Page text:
We can sing to Babylon but never for Babylon. We have no right to sing the songs of Zion for this world that wants to blur the difference between the church and the world. They love to sing the songs of Zion in the bars. Every so often they will strike up the song, “Amazing Grace.” At Christmastime, they will sing “Away in a Manager” while one week later they will be singing “Auld Lang Syne” in a drunken brawl. Sing us the songs of Zion the people of Babylon said. They wanted Christians to become a mockery to the cause of the Lord and Savior Jesus Christ. God forbid that any of us should ever bring such blasphemy to Christ.


How can we sing the Lord’s song in a foreign land? (Psalm 137:4). It is the Lord’s song, a song of deliverance; and if it is a song of deliverance, how can we sing it when we have been taken captive? You are my hiding place; You preserve me from trouble; You surround me with songs of deliverance (Psalm 32:7).

The first recorded public song in the Bible was the song of deliverance when the children of Israel came out of Egypt, headed toward Canaan, crossed the Red Sea, and were set free from bondage. They sang the song of Moses and the Lamb—a song of deliverance: six hundred thousand male voices singing with the women singing the refrain. If we have been delivered, we cannot help but sing.

He brought me up out of the pit of destruction, out of the miry clay, and He set my feet upon a rock making my footsteps firm. He put a new song in my mouth, a song of praise to our God; many will see and fear and will trust in the Lord (Psalm 40:2-3).

When God brings us up out of the pit, He puts our feet on the Rock; and we cannot help but sing. If we have been redeemed and delivered, there will be a song in our heart—the song of the soul set free.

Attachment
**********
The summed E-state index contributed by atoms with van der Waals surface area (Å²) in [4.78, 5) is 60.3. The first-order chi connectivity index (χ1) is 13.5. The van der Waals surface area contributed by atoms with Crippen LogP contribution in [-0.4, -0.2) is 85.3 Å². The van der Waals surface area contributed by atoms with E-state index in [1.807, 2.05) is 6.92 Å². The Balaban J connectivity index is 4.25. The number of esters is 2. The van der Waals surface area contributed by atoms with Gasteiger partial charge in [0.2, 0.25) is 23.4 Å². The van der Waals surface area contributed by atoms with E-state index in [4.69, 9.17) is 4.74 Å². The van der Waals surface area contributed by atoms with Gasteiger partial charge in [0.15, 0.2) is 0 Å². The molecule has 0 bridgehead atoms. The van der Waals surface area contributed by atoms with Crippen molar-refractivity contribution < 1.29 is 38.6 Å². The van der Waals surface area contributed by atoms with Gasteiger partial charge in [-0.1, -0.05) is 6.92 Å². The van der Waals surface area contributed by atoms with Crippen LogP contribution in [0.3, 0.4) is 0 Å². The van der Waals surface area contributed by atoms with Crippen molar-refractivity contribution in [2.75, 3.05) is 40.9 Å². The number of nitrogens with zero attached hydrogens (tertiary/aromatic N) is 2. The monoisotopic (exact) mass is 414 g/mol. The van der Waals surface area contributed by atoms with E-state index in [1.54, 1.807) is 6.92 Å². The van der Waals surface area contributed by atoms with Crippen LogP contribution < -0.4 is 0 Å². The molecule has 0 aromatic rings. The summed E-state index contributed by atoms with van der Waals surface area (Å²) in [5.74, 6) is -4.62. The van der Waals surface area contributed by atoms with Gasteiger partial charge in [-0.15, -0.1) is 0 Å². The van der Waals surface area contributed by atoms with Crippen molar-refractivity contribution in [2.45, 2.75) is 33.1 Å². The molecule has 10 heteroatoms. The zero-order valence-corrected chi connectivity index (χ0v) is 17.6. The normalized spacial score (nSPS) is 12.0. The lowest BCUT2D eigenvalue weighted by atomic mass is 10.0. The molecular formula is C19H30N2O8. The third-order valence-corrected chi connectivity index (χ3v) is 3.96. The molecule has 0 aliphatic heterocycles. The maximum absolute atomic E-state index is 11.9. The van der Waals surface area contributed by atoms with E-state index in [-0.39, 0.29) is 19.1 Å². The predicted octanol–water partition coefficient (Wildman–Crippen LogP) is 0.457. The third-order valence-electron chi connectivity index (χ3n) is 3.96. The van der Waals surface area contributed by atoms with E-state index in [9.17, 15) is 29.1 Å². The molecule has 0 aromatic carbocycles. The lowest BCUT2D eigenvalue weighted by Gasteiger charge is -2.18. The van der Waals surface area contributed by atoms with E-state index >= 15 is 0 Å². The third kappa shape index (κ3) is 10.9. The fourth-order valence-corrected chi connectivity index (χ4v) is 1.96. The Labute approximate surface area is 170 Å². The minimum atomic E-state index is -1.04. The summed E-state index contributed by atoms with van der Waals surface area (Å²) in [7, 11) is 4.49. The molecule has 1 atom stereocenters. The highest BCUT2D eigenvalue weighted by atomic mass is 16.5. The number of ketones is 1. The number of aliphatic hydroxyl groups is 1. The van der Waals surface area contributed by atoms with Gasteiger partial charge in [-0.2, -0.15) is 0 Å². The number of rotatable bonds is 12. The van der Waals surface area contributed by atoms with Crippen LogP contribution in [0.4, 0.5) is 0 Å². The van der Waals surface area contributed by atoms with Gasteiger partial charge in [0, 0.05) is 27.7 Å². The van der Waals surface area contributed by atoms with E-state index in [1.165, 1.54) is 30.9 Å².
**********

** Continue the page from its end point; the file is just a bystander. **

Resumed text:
What steals our song? Sorrow cannot. Jesus was facing dark Gethsemane and bloody Calvary; but before He and His disciples left the Upper Room after observing Passover, they sang a hymn, [and] went out to the Mount of Olives (Matthew 26:30). Jesus sang in the midst of His sorrow.

Paul and Silas had their backs lacerated and were in stocks and bonds in the filth of the prison in Philippi (a former city in present-day Greece); but about midnight Paul and Silas were praying and singing hymns of praise to God, and the prisoners were listening to them (Acts 16:25).

We may experience dark nights or possibly an incurable disease. We may have wayward children or are between jobs and it looks bleak because now we are now past the age where people might be looking for someone with our skills. However, these things cannot steal our song because our joy does not depend upon what happens. We rejoice in the Lord!

As we come to the close of The Joy Book: The Christian’s Abundant Joy in the Darkest Days, I would like to encourage all who have read this book to keep your joy by staying close to the Lord Jesus Christ. We are not called to isolate ourselves from the world, but we can insulate ourselves in it!